Always remember that destinations and routes popular with tourists are also popular with thieves. Although it’s not common, refuse food and drink from strangers and fellow passengers, as it can be an attempt to drug and steal, too. In saying this, you shouldn’t be paranoid when travelling in India; crime rates are below many western countries and staying relaxed is the best way to experience the country. As with anywhere, just keep your wits about you.
The LGBTQ movement in India had a big win in 2018 when homosexuality was made legal again, having been made illegal by the conservative Modi government in 2013. However, homosexuality is not hugely open or widely accepted in India and prejudice is still ingrained, especially in conservative areas such as Rajasthan.
Whilst things are changing, India still has a long way to go in its treatment of women. Travelling India is relatively easy for women on their own and has been happening regularly for years, but female travellers should still expect to be hassled to some extent during your trip.
Women travelling on their own should exercise caution when visiting rural areas and remain alert when out and about at night time. Read more India travelling tips for women.
Because disabilities are fairly common in India (sadly due to lack of treatment available), travellers with special needs are not looked upon unfavourably or inciting an embarrassed expression. However, you’d still be unlikely to find state of the art wheelchair or disabled facilities in the country, and streets are hard to navigate.
Most tourists require a visa in order to travel to India. Luckily, over the years the process for getting a standard tourist visa has been streamlined. Nowadays, online applications are the main way to obtain a visa for a shorter visit. For people who plan to study or work in India, it’s necessary to apply for a special visa.
As mentioned, online visa applications are the most common and efficient way to gain entry into India, and this produces an e-Tourist visa. Citizens of the UK, Ireland, US, Canada Australia, New Zealand, South Africa, and many more countries are eligible for an e-Tourist visa through the Indian government’s official online portal. They’re valid for one year from the date of issue for a stay of 90 days during each visit (multiple visits are allowed). Just make sure you secure it at least four days - and no more than 30 - before you travel. For the application, you’ll need your travel details, a photo of yourself to upload and pay the online fee. Make sure you print out the eTV and take it with you to India; upon showing this, you’ll be issued your visa on arrival.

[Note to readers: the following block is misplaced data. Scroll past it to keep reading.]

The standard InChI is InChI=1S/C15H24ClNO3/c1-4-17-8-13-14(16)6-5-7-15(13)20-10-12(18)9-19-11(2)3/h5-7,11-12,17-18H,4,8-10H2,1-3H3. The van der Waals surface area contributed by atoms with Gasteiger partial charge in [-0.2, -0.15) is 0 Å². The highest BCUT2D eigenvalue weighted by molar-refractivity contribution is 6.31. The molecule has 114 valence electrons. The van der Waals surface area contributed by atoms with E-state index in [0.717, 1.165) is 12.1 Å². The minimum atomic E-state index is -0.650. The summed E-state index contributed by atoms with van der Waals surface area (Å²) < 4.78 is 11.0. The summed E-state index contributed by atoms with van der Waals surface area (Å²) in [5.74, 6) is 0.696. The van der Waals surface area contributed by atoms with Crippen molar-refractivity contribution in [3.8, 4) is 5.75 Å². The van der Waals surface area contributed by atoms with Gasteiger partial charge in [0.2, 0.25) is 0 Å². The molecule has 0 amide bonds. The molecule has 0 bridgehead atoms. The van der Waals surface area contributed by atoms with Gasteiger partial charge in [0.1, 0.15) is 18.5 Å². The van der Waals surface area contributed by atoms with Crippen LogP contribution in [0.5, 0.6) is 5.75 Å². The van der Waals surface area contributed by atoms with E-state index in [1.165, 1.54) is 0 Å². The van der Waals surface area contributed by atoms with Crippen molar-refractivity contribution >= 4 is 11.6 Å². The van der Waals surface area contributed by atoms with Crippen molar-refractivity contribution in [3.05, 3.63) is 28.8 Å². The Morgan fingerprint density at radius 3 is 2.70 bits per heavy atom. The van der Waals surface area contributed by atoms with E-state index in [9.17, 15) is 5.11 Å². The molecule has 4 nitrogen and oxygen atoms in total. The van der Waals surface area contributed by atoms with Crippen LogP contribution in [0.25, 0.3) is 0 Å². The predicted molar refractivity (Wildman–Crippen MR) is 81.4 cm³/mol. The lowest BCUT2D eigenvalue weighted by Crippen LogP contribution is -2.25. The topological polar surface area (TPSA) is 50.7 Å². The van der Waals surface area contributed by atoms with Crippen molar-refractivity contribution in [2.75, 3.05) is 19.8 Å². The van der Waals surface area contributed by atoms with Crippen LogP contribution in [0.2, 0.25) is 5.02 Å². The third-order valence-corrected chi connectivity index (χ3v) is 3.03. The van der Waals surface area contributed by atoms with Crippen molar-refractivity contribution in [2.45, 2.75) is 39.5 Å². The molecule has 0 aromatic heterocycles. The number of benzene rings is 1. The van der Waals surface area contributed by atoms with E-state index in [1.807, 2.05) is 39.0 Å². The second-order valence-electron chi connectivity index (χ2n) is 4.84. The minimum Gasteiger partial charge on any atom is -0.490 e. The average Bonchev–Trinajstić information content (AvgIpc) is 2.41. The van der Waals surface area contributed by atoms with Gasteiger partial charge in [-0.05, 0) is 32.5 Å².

If you own a passport from a country not included on the eTV list, you’ll need to apply for a standard tourist visa. Like the eTV, it’s valid for one year from the date of issue, but you can stay for up to 180 days on one visit. Fees vary greatly across nationalities and you’ll need to check on the respective website.
With well over a billion people and a literacy rate approaching 75 percent, India produces in excess of a staggering 5000 daily papers in more than three hundred languages, plus another 40,000 journals and weeklies. There are a large number of English-language daily newspapers, both national and regional.
India’s press is the freest in Asia and attacks on the government are often quite outspoken. However, as in the West, most papers can be seen as part of the political establishment, and are unlikely to print anything that might upset the “national consensus”.
The most prominent of the nationals are the Times of India, The Hindu, The Deccan Chronicle, The Hindustan Times, The Economic Times and the New Indian Express, usually the most critical of the government. All are pretty dry and sober, concentrating on Indian news, although Kolkata’s The Telegraph tends to have better coverage of world news than the rest. The Asian Age, published simultaneously in Delhi, Mumbai, Kolkata and London is a conservative tabloid that sports a motley collection of the world’s more colourful stories.
Film fanzines and gossip mags are very popular – Filmfare and the online-only Screen are the best, though you’d have to be reasonably au fait with Indian movies to follow a lot of it. Other magazines and periodicals in English cover all sorts of popular and minority interests, so it’s worth having a look through what’s available.